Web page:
Time: 12:00PM – 2:00PM
Location: Upstream of Tunnel 3 in Clear Creek Canyon
Friday was a testament to my belief that 80% of fishing success derives from choosing promising destinations. I normally review the stream flows and fly shop fishing reports before I settle on a location, and I followed that path on Friday. After two days on the South Platte River in Eleven Mile Canyon on Tuesday and Thursday, I constrained my choices to local options. South Boulder Creek, the North Fork of the St. Vrain, and the Big Thompson represented strong choices, but I favored Clear Creek, since it required the shortest drive. For this reason I overlooked the spike in flows from 40 to 55 cfs within the past twenty-four hours. I focused on the absolute value of 55, as that is a fairly ideal level, and I made the mistake of discounting the recent change.
I arrived at the pullout along US 6 by 11:45AM, and after a quick bite to eat I eased into my waders and rigged my Orvis Access four weight rod. The creek was relatively murky, but I was encouraged by the decent visibility along the bank, where rocks and gravel on the stream bed were easily discernible. The air temperature on the other hand was quite pleasant, as the reading hovered near the seventy degree mark.
I began my quest for Clear Creek trout with a size 8 Chernobyl ant and a beadhead hares ear nymph, and I embarked on my usual process of prospecting the deep pockets and runs along the right bank. For the next hour I covered quite a bit of the creek with only a refusal to the Chernobyl and then another snub to a size 12 olive stimulator. In fact these were the only fish I observed during the first hour, and this is quite unusual, since I normally spot small brown trout tucked among the rocks along the edge of the stream.
[peg-image src=”https://lh3.googleusercontent.com/-Vh3wI1V5mQA/WPPHiED2PsI/AAAAAAABIpI/LkVtAnTHolQBH9hGIbDMyd45xTxQvPffACCo/s144-o/P4140030.JPG” href=”https://picasaweb.google.com/108128655430094950653/6409686071300185025#6409686082697707202″ caption=”I Managed a Temporary Hookup in the Foam” type=”image” alt=”P4140030.JPG” image_size=”2048×1536″ ]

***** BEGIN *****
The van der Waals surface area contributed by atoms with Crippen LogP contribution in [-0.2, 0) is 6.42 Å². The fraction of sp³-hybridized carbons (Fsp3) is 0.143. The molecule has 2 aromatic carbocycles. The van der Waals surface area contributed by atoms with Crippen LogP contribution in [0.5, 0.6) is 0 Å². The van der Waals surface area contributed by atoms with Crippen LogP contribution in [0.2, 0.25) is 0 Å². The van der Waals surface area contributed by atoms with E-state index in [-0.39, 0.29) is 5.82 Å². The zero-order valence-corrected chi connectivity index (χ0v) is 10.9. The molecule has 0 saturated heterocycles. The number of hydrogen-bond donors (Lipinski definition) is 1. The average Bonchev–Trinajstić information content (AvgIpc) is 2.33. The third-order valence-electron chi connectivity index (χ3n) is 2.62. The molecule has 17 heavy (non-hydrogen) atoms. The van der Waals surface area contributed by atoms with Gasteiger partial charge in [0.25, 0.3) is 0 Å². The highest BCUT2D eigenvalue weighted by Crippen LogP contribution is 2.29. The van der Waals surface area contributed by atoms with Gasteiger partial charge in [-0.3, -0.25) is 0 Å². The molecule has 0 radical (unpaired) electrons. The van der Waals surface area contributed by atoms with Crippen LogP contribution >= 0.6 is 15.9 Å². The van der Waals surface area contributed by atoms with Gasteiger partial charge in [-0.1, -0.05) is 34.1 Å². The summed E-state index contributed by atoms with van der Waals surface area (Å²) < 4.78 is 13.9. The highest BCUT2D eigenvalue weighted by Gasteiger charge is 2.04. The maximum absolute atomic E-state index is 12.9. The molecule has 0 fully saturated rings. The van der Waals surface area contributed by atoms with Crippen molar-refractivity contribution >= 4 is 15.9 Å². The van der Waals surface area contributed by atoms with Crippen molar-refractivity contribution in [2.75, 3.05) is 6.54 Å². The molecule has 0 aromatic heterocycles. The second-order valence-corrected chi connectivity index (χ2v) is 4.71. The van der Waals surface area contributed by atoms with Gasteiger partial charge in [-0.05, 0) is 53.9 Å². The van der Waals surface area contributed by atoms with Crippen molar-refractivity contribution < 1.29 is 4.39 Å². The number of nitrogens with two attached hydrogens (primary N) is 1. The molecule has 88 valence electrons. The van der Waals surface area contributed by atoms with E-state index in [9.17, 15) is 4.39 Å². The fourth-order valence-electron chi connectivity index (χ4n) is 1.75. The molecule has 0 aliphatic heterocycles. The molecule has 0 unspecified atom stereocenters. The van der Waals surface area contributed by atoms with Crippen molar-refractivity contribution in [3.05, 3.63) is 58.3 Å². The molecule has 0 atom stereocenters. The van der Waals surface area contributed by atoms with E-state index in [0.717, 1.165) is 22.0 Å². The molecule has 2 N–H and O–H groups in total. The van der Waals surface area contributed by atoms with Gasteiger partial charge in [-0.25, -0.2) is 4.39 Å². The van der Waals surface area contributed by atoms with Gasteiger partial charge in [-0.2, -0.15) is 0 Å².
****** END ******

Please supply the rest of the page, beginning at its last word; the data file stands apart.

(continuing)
I considered quitting, but I decided to give the day one more solid effort, so I swapped the stimulator for a yellow fat Albert and retained the beadhead hares ear and then added an ultra zug bug. This lineup provided more depth in case my nymph was riding over the fish in the water column. The change did not seem to impact my fly fishing fortunes, until finally a small brown trout emerged from the tinted flow and nipped the size 8 fat Albert. I responded with a soft hook set and just as I lifted the nine inch brown from the water, it flipped and slid off the hook. This action accounted for my only catch on the day, and I never enjoyed the satisfaction of seeing it nestled in my net.
[peg-image src=”https://lh3.googleusercontent.com/-BV2EvrZuziY/WPPIDzyBo1I/AAAAAAABIps/KkE1lxoLe5Q9vp3zifZiNkejJUzGg7g5wCCo/s144-o/P4140031.MOV” href=”https://picasaweb.google.com/108128655430094950653/6409686071300185025#6409686662443541330″ caption=”” type=”video” alt=”P4140031.MOV” image_size=”1920×1080″ ]
The sudden attention given to the fat Albert allowed my optimism to surge, and I refocused my efforts for the remaining thirty minutes, but once again I fell into casting practice mode. At two o’clock I advanced to a state of total boredom and decided to cut my losses and return home. I theorized that the spike in flows resulted from the warm temperatures and a surge in run off, and the fish did not have an opportunity to adjust to the new conditions. After two days of spectacular dry fly fishing on the South Platte River I was too stubborn to resort to fishing nymphs in Clear Creek with a strike indicator, and I chose to save my valuable fishing time for a destination more conducive to my preferred approach.
Fish Landed: 1